A multimedia exhibition detailing the history of American business and innovation from the 1770s to the present — including the cotton gin, robber barons, Silicon Valley — will open in 2015 at the National Museum of American History, the Smithsonian Institution announced Wednesday.
The 8,000-square-foot exhibit, tentatively titled “American Enterprise,” will trace the nation’s “business heritage, along with its benefits, failures and unanticipated consequences,” for the first time at the museum. It will include a New York Stock Exchange booth from 1929 and Alexander Graham Bell’s first telephones.
Artifacts from four chronological eras — merchant, corporate, consumer and global marketplaces — will be featured, along with those detailing the personal and familial back stories of business titans, as well as little-known innovators and entrepreneurs. Milestone moments in marketing will feature iconic print, television and radio advertisements — such as the “A Diamond is Forever” campaign from the DeBeers diamond company in the mid-20th century. And visitors will be able to test their own business acumen through an interactive section called “The Exchange,” which will allow them to initiate marketing strategies and win or loose money based on actual case studies.
Like the museum’s long-term transportation exhibit, “America on the Move,” “American Enterprise” will be displayed for decades. Peter Liebhold, chair of the Museum’s division of work and industry says because every American’s life is touched by stories of business, “by looking at these stories, we can learn a lot about ourselves.”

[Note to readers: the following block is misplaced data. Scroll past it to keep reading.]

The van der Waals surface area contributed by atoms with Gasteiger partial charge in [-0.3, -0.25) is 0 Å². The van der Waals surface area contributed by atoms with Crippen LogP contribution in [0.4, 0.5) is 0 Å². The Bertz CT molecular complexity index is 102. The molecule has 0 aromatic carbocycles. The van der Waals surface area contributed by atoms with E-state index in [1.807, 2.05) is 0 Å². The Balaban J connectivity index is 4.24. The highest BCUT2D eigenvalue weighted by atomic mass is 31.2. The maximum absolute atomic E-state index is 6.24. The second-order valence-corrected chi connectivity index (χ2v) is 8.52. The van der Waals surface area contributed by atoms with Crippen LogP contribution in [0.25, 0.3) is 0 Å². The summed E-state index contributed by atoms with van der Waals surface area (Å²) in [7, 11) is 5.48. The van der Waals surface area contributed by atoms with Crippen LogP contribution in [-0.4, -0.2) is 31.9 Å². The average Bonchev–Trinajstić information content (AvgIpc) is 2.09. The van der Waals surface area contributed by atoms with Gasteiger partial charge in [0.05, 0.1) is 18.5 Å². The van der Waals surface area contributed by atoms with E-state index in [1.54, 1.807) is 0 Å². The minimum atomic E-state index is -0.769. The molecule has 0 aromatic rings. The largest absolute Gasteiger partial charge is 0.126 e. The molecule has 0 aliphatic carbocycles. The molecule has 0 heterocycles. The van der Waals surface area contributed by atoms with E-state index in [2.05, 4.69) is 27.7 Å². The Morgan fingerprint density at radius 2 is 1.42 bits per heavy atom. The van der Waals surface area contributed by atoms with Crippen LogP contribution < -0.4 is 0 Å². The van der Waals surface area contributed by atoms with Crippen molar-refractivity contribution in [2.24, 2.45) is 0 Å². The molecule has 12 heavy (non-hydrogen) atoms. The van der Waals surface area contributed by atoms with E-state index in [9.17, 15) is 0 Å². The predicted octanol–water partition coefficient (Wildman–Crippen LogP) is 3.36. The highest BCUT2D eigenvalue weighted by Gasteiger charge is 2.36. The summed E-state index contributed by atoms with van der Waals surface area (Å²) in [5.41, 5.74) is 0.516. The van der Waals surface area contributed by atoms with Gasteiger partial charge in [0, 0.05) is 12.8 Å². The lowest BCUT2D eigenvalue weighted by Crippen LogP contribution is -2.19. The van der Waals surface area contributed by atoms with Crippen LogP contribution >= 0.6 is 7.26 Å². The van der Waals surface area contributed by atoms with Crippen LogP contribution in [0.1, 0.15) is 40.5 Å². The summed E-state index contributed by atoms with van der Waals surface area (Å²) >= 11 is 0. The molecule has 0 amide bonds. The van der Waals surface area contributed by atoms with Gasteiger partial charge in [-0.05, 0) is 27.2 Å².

Leibhold hopes the exhibition conveys is the notion that there is no one “golden moment” in the country’s business history. “As a nation, we continually reinvent ourselves and makes changes. Thomas Jefferson, J.P. Morgan and Jack Welch all had dramatically different ideas of how the country should run, but the one thing they had in common was the idea of change and improvement. Of continually altering the system.”
Last year, for the first time, the museum launched an experimental Web site allowing the public in on process of putting an exhibition together: of research, object selection, and conversations between curators. An online version of the exhibition will accompany the opening.
In the period before “American Enterprise,” debuts, major renovations will be done to the museum’s west wing, where the exhibit will be housed. It will be located in the newly named “Mars Hall of American Business” in honor of the candy company, which is the exhibit’s principle sponsor, donating $5 million.
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